"I thought he was joking. I had already given up hope of receiving a kidney as my family members were unsuitable. Who would have thought a boyfriend would do that?" said Ms Chua, 47.

The transplant was done in December 2013. Such transplants, between people who are not family members, are few and far between.


The transplant was nothing less than a miracle due to three factors, said Mr Ng, 47, a taxi driver.

First, the doctor told them that should they have wanted a transplant a few years earlier, it would not have been possible. Both had different blood types and it was only recent medical advancements that enabled the transplant to proceed.

Second, Mr Ng was a former drug abuser who had been behind bars for close to 20 years. He first met Ms Chua while undergoing rehabilitation at a halfway house, as she was visiting her brother, who was then also a drug addict.

Due to Mr Ng's history of drug abuse, he had to get the nod from the authorities and a transplant ethics committee, as well as go through a battery of tests, before the transplant was approved.

Third, doctors found that one of Ms Chua's coronary arteries was blocked and she needed heart bypass surgery before the transplant.

But the couple were willing to go through the obstacles as Ms Chua had been in great pain while on dialysis. Several operations had to be done to create a fistula in her arms, legs, neck and thigh for blood to enter and leave her body during dialysis.

Serious infections kept setting in and she had to be hospitalised almost weekly. Mr Ng recalled that her screams of pain were so loud that everyone in the ward could hear them. After her thrice-weekly dialysis sessions, she would be so weak that she could not walk home.

"The doctor said she did not have much time left and I made up my mind to give my kidney to her.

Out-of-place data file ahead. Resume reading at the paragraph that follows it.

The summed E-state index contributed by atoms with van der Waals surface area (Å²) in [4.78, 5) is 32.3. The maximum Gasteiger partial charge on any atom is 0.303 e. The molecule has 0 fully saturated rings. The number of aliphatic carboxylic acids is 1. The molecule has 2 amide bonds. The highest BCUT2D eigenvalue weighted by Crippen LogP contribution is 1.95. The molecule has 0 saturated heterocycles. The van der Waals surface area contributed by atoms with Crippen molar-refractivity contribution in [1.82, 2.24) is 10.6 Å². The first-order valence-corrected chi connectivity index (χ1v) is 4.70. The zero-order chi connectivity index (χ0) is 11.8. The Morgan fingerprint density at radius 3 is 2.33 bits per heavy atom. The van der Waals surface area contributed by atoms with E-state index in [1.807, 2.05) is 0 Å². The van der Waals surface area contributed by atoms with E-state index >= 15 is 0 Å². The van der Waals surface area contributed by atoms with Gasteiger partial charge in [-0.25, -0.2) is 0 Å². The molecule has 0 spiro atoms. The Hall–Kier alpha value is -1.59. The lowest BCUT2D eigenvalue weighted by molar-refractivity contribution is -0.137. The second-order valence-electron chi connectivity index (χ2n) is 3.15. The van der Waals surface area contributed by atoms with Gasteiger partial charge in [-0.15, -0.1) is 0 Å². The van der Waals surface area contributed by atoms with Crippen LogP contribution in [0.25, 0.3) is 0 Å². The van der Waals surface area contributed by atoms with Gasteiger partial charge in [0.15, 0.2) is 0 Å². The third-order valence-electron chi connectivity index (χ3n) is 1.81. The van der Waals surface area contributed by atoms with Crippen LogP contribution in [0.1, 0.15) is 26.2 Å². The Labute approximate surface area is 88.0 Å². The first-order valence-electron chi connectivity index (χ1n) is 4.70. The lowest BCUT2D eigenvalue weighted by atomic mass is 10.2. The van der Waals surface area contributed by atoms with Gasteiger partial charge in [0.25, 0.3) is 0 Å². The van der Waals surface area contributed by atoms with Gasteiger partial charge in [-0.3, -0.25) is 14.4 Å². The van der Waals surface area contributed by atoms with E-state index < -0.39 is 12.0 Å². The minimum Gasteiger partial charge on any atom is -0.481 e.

"I figured that even if my health fails after that, better to have two of us around for that short span of time than me having two kidneys yet end up losing her," said Mr Ng.

Ms Chua's quality of life improved greatly after the transplant.

She is now able to work as a part-time cashier. In her downtime, she jogs slowly or does brisk walking. Mr Ng also recovered quickly. He said being a donor has not affected his health at all.

Both of them have since applied for a flat in Bukit Batok and intend to marry in the next two years.

Said Ms Chua: "He made a noble sacrifice and I am forever indebted and grateful. Life is no longer the same now."

Efforts to spur organ donation
The Straits Times, 23 May 2016

In 2004 and 2008, the Human Organ Transplant Act was extended to include as donors, people who die from non-accidental causes and Muslims respectively.

The list of organs was also expanded beyond kidneys to include livers, hearts and corneas.

In 2009, the age cap of 60 for dead donors was lifted. In 2011, the law was amended to allow living organ donors to be reimbursed for medical expenses and loss of income.

The Ministry of Health (MOH) said it has, with charities such as the National Kidney Foundation (NKF), regularly engaged with the public and organ failure patients and families to increase awareness of organ donation. This year, it will again embark on an awareness campaign.

Likewise, the NKF has started a campaign this year, featuring radio interviews with its patients and donors to dispel fears about kidney transplants. Almost every other day, NKF staff go to schools, offices and community and religious organisations to conduct educational roadshows on live kidney donation.

These campaigns are important because would-be donors often have concerns about their health should they go ahead with the donation, said the NKF. People can live on easily with one kidney, and the risk to the donor is low, it added.

In response to cost concerns, the NKF launched a scheme in 2009 to provide financial aid for needy live donors to assure them that many post-transplant charges will be taken care of. It also enhanced its insurance coverage for donors in 2013.